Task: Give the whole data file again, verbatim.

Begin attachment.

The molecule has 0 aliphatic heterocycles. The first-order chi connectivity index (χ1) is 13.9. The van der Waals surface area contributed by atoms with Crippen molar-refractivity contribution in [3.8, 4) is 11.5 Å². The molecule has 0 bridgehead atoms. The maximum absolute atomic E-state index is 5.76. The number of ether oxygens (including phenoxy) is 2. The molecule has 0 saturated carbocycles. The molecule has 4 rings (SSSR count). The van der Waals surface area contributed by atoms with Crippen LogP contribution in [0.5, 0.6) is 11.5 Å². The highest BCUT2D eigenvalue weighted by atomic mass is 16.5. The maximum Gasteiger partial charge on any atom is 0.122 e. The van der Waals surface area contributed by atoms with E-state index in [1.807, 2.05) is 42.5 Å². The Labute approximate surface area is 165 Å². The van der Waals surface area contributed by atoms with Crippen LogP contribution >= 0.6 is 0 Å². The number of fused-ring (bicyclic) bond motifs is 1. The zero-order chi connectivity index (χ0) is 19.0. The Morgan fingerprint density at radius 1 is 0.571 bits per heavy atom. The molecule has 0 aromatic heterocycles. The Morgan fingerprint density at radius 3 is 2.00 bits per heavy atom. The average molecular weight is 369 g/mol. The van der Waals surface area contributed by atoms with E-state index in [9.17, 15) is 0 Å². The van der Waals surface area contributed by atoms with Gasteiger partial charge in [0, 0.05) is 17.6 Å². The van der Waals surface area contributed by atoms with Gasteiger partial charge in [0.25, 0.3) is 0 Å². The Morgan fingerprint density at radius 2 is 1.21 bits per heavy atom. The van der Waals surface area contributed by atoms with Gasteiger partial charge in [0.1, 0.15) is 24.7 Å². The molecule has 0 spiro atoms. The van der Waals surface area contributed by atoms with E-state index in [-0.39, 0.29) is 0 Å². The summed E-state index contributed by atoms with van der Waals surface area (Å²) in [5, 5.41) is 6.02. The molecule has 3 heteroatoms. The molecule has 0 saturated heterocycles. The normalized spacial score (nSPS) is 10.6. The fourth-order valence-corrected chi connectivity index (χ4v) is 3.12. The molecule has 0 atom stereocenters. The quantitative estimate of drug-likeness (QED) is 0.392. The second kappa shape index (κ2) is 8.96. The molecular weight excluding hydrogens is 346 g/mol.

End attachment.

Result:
The molecule has 0 aliphatic heterocycles. The first-order chi connectivity index (χ1) is 13.9. The van der Waals surface area contributed by atoms with Crippen molar-refractivity contribution in [3.8, 4) is 11.5 Å². The molecule has 0 bridgehead atoms. The maximum absolute atomic E-state index is 5.76. The number of ether oxygens (including phenoxy) is 2. The molecule has 0 saturated carbocycles. The molecule has 4 rings (SSSR count). The van der Waals surface area contributed by atoms with Crippen LogP contribution in [0.5, 0.6) is 11.5 Å². The highest BCUT2D eigenvalue weighted by atomic mass is 16.5. The maximum Gasteiger partial charge on any atom is 0.122 e. The van der Waals surface area contributed by atoms with E-state index in [1.807, 2.05) is 42.5 Å². The Labute approximate surface area is 165 Å². The van der Waals surface area contributed by atoms with Crippen LogP contribution >= 0.6 is 0 Å². The number of fused-ring (bicyclic) bond motifs is 1. The zero-order chi connectivity index (χ0) is 19.0. The Morgan fingerprint density at radius 1 is 0.571 bits per heavy atom. The molecule has 0 aromatic heterocycles. The Morgan fingerprint density at radius 3 is 2.00 bits per heavy atom. The average molecular weight is 369 g/mol. The van der Waals surface area contributed by atoms with E-state index in [9.17, 15) is 0 Å². The van der Waals surface area contributed by atoms with Gasteiger partial charge in [0, 0.05) is 17.6 Å². The van der Waals surface area contributed by atoms with Gasteiger partial charge in [0.25, 0.3) is 0 Å². The Morgan fingerprint density at radius 2 is 1.21 bits per heavy atom. The van der Waals surface area contributed by atoms with Gasteiger partial charge in [0.1, 0.15) is 24.7 Å². The molecule has 0 spiro atoms. The van der Waals surface area contributed by atoms with E-state index in [-0.39, 0.29) is 0 Å². The summed E-state index contributed by atoms with van der Waals surface area (Å²) in [5, 5.41) is 6.02. The molecule has 3 heteroatoms. The molecule has 0 saturated heterocycles. The normalized spacial score (nSPS) is 10.6. The fourth-order valence-corrected chi connectivity index (χ4v) is 3.12. The molecule has 0 atom stereocenters. The quantitative estimate of drug-likeness (QED) is 0.392. The second kappa shape index (κ2) is 8.96. The molecular weight excluding hydrogens is 346 g/mol.